Resident physician mentoring program in ophthalmology: the Tennessee experience.


Journal Article

OBJECTIVE: To establish a mentoring program to provide resident physicians in ophthalmology with career guidance in practice management and to identify new and creative ways to involve future eye physicians in the legislative and political process. METHODS: A multicenter prospective study was conducted of the mentorship experiences of 24 (88.9%) of 27 resident physicians in Tennessee during the 2000-2001 academic year. Participants were assigned into 1 of 3 groups: an active mentorship group, a passive mentorship group, and a no mentorship group. The active mentorship group participated in preceptorship activities with "mentor" community-based eye physicians and scheduled meetings with state legislators and regulators. The active mentorship and passive mentorship groups attended a 1-day practice management seminar, but the no mentorship group received no formal mentorship during the 4-month study period. A survey instrument was given to all participants before and after the 4-month study period. RESULTS: Following completion of the mentorship program, the active mentorship group had favorable changes in perceptions and attitudes toward medical organizations (P<.03) when compared with baseline prementorship responses. Compared with the no mentorship group, the active mentorship group also reported an increased willingness to make political campaign donations (P<.05) and expressed an increased desire for the Tennessee Academy of Ophthalmology to offer practice management programs (P<.02). CONCLUSION: A short 4-month mentorship program can elicit favorable changes in residents' perceptions and attitudes toward medical professional organizations. Additional opportunities may lie with a lengthier and more intensive mentoring program.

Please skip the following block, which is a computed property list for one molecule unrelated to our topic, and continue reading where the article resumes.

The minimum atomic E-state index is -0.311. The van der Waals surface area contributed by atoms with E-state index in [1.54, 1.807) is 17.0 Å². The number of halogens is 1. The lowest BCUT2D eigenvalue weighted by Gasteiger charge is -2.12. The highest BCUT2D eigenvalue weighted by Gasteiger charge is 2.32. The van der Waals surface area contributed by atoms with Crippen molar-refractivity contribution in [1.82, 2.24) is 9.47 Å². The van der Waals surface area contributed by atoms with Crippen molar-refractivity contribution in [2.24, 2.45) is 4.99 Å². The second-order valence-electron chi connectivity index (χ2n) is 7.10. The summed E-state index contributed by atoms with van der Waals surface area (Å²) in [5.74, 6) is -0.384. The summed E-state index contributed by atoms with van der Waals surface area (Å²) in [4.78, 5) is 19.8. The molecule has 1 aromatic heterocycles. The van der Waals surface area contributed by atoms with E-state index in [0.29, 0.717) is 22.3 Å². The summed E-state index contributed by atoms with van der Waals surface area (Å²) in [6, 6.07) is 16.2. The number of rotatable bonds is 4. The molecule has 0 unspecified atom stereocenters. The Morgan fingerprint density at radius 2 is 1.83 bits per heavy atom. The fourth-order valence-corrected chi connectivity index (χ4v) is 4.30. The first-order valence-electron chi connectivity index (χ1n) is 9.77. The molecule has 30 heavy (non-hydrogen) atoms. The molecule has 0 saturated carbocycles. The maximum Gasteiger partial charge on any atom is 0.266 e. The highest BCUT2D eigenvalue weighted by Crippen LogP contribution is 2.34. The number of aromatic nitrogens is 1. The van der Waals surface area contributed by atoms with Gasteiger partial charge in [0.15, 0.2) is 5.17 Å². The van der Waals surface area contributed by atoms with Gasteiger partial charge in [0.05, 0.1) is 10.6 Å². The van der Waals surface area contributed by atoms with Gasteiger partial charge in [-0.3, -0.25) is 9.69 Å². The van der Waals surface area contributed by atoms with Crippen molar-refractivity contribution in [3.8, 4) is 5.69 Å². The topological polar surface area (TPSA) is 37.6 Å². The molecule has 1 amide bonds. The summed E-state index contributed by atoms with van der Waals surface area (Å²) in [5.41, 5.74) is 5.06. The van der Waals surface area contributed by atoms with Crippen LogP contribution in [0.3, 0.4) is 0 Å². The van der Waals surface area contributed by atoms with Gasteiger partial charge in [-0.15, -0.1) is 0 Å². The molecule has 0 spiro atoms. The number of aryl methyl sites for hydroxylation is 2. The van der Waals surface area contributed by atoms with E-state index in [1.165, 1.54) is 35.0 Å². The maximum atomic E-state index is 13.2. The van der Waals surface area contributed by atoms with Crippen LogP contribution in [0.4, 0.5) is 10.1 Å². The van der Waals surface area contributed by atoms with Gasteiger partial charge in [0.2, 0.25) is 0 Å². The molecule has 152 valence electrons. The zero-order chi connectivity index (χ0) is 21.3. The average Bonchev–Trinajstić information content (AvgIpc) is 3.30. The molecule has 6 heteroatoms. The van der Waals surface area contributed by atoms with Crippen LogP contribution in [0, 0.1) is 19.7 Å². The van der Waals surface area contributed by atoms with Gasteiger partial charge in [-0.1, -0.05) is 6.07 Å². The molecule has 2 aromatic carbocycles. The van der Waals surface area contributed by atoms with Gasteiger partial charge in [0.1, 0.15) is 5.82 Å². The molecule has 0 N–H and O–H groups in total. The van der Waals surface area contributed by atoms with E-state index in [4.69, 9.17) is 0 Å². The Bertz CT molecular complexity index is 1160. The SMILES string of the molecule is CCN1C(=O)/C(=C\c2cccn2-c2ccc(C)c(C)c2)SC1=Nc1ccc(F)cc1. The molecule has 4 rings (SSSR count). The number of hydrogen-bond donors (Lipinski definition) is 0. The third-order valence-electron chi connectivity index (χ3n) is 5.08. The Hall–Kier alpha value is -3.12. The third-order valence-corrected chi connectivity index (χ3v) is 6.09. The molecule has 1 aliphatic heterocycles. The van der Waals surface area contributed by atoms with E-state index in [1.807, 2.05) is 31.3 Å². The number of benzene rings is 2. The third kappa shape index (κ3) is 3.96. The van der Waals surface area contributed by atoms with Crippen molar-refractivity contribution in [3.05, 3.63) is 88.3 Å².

Full Text

Duke Authors

Cited Authors

  • Tsai, JC; Lee, PP; Chasteen, S; Taylor, RJ; Brennan, MW; Schmidt, GE

Published Date

  • February 2006

Published In

Volume / Issue

  • 124 / 2

Start / End Page

  • 264 - 267

PubMed ID

  • 16476897

Pubmed Central ID

  • 16476897

International Standard Serial Number (ISSN)

  • 0003-9950

Digital Object Identifier (DOI)

  • 10.1001/archopht.124.2.264


  • eng

Conference Location

  • United States